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Consumption-led expansions lead to lower growth

Author(s): Matti Viren

Date published: Aug 2022

SUERF Policy Brief, No 392

By Matti Viren*

*Matti Viren, Bank of Finland, Monetary Policy and Research Department and University of Turku, School of Economics. The views expressed in this paper are those of the author and do not necessarily reflect the views of the Bank of Finland or the Eurosystem.

JEL codes: E21, E32, E50, F43, O40.
Keywords: Economic growth, demand management, consumption-led growth.

Download: SUERF Policy Brief, No 392SUERF Policy Brief, No 392 (0.41 MB)

When assessing future growth prospects, does it matter how the economy grows now? In other words, does the current structure of demand affect future growth? This question is analyzed in our paper using global and EU panel data. The result is quite striking: consumption-led growth – either in terms of private or public or total consumption – leads to slower growth compared with investment-led or exports-led growth. The same qualitative result emerges irrespectively of the length of the past growth period (lag window). It is only that the more often the past is characterized by consumption-led growth, the slower the growth rate is in the future. This is surely important news from the point of view of both structural and cyclical policies.

Does output growth depend on the past growth pattern?

In a crisis situation, it is almost always argued that some demand stimulus is needed. More precise policy proposals are less often put forward, and if they are, they are motivated by practical or public policy reasons. But we have good reasons to think that “just more demand” is not a sufficient policy recipe. One piece of evidence which shows this is Kharroubi an Kohlscheen (2017). They demonstrated with data from 12 countries that consumption-led expansions tend often to be significantly weaker than when growth is driven by other components of aggregate demand. Their analysis was based on predictions from a model where the time path of output growth was predicted by eventual consumption-led expansions and various controls like house prices and household credit. It turned out that the slowdown of growth was particularly significant when important imbalances co-existed with the consumption expansion. The fact that the structure of demand has also important long-run consequences was pointed out in Bughin et al (2018). Also the relatively large differences in fiscal multipliers (see e.g. Kilponen et al. (2015)) with respect to different policy variables suggest that changes inside aggregate demand are all but trivial in terms of economic importance.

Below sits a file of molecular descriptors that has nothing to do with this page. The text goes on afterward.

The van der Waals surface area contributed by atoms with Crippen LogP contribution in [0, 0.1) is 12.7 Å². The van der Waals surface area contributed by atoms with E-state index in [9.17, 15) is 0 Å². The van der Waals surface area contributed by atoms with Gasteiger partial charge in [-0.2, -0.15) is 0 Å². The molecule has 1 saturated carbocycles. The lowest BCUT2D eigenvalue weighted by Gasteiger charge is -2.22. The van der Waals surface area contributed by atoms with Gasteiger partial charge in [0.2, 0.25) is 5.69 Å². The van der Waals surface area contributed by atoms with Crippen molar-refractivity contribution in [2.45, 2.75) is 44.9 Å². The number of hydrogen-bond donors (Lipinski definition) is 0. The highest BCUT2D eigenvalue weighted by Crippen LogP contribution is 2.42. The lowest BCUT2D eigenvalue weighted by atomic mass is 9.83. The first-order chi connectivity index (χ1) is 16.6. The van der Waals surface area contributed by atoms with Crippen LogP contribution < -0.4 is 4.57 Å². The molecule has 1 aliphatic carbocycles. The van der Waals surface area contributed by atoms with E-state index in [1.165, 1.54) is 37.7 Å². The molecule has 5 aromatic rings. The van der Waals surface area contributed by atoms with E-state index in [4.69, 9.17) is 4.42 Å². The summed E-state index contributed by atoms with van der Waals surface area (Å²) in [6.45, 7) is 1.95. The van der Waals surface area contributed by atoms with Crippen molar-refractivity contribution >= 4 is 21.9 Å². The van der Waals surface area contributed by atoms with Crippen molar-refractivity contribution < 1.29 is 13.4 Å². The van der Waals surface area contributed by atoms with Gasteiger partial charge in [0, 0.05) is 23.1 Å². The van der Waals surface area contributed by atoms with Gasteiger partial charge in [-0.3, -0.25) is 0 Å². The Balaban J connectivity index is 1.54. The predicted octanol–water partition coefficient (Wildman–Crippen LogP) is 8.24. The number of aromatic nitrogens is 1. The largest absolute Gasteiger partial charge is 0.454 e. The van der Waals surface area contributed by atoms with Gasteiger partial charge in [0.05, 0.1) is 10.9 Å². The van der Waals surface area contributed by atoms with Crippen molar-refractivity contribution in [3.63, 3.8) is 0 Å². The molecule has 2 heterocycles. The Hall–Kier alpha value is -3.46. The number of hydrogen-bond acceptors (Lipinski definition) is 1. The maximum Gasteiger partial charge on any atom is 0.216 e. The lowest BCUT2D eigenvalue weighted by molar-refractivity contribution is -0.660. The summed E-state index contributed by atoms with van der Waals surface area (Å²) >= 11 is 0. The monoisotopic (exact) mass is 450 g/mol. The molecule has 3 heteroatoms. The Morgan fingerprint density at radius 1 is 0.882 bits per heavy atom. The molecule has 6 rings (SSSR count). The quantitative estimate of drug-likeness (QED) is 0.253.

In this paper we concentrate on the comparative effects and not only focus on consumption but on all demand components and compare their effects on future output growth. For that purpose, we carry out some sort of horse-race test for the different demand components and use data from all World countries and the EU. In both data sets we find that consumption led expansions – both private and public - show up as slower output growth in the future compared with investment and exports-led expansions.

Why then should different demand components’ expansion today affect future growth differently? To some extent, the answer is simple. Most of consumption has no effect on productive capacity and thus on future output. An increase in consumption might even take place at the cost of savings which lowers resources for future consumption. Often consumption booms are “financed” by debt and eventually the debt service costs will also depress consumption.

Opposite to consumption, investment increases productive capacity and output in future periods. As for exports, income from exports makes it possible to expand capacity and output in the future. Higher exports growth may also signal gains in exports markets which may show up in continuing growth of exports, not to speak of other side effects (dealing e.g. with technology, cf. Haddad and Shepherd 2011).

Distinction between consumption and non-consumption-led growth makes a lot of difference

We apply the Kharroubi & Kohlscheen definition of consumption-led growth (or other demand components-led growth) by selecting the observations where the growth rate of a specific demand component exceeds the growth rate of GDP in years t-1, t-2 up to t-5 (Kharroubi & Kohlscheen use a three-year window). Altogether we scrutinize four demand components: private consumption CQ, public consumption GQ, (total) investment IQ and (total) exports EX. Instead of private and public consumption we also use total consumption CA that is the sum of these two. Thus, we get four (five) indicator variables cq, gq, ca, iq and ex, which in the case of e.g. private consumption CQ is computed as cq = 1 if 100*∆log(CQ) > 100*∆log(GDP). Then we just run a regression equation for the growth rate GDP so that the set of RHS variables consist of lagged values of these indicator variables (dummies) and the lagged value of the growth rate of GDP, the per capital GDP level (in USD) plus fixed country and time effects.

Some idea of the results can be obtained by scrutinizing the conditional mean values of GDP growth values with respect to different lagged values of demand components (Table 1).